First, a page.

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The New Arab

Saudi teenager leads campaign to develop 'hijab emoji'

A graphic designer supporting the idea contributed with a proposed design for the emoji [Twitter]

Date of publication: 16 September, 2016

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A 15-year-old Saudi student is leading a campaign to develop a "hijab emoji" that would represent women of all faiths wearing the headscarf, hoping to promote diversity and tolerance.
A Saudi teenager living in Germany is hoping to get developers to approve a "hijab emoji" that would represent women wearing the headscarf.

Rayouf al-Humedhi emailed her suggestion to the Unicode Consortium, a non-profit corporation that reviews and develops new emojis.

She received a reply from a member of a Unicode subcommittee, offering to help her draft a formal proposal.

"We applaud Unicode for the diversification of emojis in recent years," she wrote in her seven-page proposal draft.

"However, this does not mean it should stop now. With the amount of difference in this world, we must be represented."

A graphic designer supporting the idea contributed with a proposed design for the emoji.

Her idea has won the support of Reddit co-founder Alexis Ohanian, as well as social media users from various countries.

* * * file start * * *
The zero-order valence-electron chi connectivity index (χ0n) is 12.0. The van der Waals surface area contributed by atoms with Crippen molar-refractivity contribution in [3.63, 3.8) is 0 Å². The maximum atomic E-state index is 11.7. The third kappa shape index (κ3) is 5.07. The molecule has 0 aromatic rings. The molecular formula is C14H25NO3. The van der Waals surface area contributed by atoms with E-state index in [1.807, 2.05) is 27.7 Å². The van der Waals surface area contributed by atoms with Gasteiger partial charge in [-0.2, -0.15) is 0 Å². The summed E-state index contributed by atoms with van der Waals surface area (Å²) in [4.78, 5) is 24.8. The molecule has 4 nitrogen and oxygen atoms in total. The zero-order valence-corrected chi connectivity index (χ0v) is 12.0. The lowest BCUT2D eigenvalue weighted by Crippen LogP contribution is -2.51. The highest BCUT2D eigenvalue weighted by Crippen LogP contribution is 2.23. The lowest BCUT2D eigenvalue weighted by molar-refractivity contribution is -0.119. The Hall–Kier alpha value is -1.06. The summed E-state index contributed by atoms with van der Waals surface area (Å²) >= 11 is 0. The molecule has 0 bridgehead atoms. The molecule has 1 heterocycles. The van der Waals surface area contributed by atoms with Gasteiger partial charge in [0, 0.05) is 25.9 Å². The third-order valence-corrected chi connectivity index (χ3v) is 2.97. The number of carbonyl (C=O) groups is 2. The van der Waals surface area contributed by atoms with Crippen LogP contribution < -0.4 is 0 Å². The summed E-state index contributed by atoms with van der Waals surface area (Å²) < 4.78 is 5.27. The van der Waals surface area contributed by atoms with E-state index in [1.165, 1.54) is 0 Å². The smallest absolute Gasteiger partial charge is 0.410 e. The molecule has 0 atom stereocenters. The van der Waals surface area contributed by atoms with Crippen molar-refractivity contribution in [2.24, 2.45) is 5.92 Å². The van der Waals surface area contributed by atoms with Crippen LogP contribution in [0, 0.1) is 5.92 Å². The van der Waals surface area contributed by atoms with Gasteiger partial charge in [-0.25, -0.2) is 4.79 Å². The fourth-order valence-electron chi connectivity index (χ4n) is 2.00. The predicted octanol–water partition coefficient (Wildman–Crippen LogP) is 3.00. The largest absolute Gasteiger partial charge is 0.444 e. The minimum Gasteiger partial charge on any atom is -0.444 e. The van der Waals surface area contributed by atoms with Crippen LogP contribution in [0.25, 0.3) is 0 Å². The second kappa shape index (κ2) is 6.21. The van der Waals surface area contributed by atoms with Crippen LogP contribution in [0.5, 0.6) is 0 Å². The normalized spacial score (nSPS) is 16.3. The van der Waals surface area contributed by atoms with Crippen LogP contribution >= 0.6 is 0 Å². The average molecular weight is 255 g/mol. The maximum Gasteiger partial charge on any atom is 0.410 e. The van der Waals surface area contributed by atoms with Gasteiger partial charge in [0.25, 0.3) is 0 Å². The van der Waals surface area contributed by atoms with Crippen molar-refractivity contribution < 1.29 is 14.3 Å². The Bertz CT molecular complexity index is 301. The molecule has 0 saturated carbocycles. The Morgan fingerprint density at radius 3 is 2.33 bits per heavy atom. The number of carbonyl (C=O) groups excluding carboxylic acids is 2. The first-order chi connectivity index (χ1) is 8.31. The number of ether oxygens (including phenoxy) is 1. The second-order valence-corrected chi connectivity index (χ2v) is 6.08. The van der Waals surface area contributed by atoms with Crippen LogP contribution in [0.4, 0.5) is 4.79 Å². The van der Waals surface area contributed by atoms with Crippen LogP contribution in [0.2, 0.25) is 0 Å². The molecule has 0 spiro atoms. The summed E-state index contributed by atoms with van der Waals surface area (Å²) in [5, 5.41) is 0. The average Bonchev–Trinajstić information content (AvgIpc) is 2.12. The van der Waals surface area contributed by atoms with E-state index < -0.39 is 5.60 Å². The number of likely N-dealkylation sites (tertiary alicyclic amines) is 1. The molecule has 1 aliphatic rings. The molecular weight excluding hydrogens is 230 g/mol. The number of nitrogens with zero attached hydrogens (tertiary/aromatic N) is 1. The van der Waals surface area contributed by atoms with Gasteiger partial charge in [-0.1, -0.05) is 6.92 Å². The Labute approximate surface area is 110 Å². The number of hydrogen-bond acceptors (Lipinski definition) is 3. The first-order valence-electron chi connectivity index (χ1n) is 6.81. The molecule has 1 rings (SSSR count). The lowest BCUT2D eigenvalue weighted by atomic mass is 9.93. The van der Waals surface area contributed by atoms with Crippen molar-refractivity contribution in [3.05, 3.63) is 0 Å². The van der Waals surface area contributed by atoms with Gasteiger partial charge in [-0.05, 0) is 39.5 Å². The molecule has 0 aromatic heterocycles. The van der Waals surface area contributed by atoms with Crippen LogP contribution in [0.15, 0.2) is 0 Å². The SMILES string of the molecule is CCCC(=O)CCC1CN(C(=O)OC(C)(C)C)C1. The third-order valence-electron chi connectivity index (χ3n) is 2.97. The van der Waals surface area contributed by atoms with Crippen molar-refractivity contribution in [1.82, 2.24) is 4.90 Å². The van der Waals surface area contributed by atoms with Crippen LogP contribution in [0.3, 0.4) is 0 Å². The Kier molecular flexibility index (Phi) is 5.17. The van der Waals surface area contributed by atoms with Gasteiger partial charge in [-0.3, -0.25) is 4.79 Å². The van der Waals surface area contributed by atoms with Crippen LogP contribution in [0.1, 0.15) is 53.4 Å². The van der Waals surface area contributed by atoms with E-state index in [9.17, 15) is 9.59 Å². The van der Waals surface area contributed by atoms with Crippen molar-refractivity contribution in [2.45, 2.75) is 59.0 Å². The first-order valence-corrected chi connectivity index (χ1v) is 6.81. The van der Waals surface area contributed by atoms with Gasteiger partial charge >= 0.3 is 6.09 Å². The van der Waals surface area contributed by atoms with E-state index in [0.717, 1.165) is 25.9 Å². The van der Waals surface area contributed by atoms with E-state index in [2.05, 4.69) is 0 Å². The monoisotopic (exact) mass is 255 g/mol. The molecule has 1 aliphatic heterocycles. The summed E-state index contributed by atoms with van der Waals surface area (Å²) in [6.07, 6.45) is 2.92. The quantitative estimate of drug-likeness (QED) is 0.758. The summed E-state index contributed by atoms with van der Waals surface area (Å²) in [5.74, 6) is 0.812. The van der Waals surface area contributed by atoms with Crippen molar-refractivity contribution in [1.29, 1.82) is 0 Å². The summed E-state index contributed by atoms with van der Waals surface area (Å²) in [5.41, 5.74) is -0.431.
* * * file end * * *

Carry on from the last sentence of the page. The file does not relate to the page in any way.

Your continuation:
According to the 15-year-old high school student, the idea began when her friends wanted to identify themselves to one another in a WhatsApp group chat, using unique emojis instead of their names.

Humedhi, who wears the hijab, could not find an emoji to represent her.

"I wanted something to represent me, alongside the millions of women who wear the headscarf every day, and pride themselves on wearing the headscarf," she said in a Skype interview, according to The Washington Post.

Humedi argued that the emoji would not only represent Muslim women, but also Orthodox Jews and Christians who wear some form of the headscarf.

She hopes adding an emoji wearing the headscarf would "promote diversity and tolerance".

The proposal is aiming for formal consideration in November. If approved, the new emoji could be announced as early as mid-2017.

Humedhi's proposal comes as the debate about the different forms of the Muslim veil is ongoing in different countries across the world, especially in Europe.

The issue raises questions of religious freedom, women's rights and islamophobia.

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